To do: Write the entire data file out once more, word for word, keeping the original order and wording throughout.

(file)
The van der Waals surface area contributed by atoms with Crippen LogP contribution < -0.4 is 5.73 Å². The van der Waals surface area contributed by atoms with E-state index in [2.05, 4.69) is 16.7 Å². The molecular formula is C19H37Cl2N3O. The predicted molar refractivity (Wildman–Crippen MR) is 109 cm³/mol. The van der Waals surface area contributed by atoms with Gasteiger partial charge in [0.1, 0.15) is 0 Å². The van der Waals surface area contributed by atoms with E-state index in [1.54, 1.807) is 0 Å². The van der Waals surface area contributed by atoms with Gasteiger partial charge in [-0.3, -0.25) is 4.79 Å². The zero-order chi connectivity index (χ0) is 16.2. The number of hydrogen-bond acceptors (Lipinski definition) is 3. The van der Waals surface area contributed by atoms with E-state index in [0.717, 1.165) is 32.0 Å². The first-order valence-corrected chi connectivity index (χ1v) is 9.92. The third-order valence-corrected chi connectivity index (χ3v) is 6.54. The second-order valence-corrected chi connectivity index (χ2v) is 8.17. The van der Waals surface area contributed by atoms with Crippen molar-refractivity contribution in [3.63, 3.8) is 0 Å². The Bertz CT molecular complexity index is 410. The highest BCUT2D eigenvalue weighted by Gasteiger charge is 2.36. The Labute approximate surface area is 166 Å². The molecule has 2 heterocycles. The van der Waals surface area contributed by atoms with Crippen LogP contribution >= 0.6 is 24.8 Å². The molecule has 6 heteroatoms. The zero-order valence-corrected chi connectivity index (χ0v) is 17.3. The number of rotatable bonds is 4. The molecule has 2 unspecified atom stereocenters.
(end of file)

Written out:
The van der Waals surface area contributed by atoms with Crippen LogP contribution < -0.4 is 5.73 Å². The van der Waals surface area contributed by atoms with E-state index in [2.05, 4.69) is 16.7 Å². The molecular formula is C19H37Cl2N3O. The predicted molar refractivity (Wildman–Crippen MR) is 109 cm³/mol. The van der Waals surface area contributed by atoms with Gasteiger partial charge in [0.1, 0.15) is 0 Å². The van der Waals surface area contributed by atoms with E-state index in [1.54, 1.807) is 0 Å². The van der Waals surface area contributed by atoms with Gasteiger partial charge in [-0.3, -0.25) is 4.79 Å². The zero-order chi connectivity index (χ0) is 16.2. The number of hydrogen-bond acceptors (Lipinski definition) is 3. The van der Waals surface area contributed by atoms with E-state index in [0.717, 1.165) is 32.0 Å². The first-order valence-corrected chi connectivity index (χ1v) is 9.92. The third-order valence-corrected chi connectivity index (χ3v) is 6.54. The second-order valence-corrected chi connectivity index (χ2v) is 8.17. The van der Waals surface area contributed by atoms with Crippen molar-refractivity contribution in [3.63, 3.8) is 0 Å². The Bertz CT molecular complexity index is 410. The highest BCUT2D eigenvalue weighted by Gasteiger charge is 2.36. The Labute approximate surface area is 166 Å². The molecule has 2 heterocycles. The van der Waals surface area contributed by atoms with Crippen LogP contribution >= 0.6 is 24.8 Å². The molecule has 6 heteroatoms. The zero-order valence-corrected chi connectivity index (χ0v) is 17.3. The number of rotatable bonds is 4. The molecule has 2 unspecified atom stereocenters.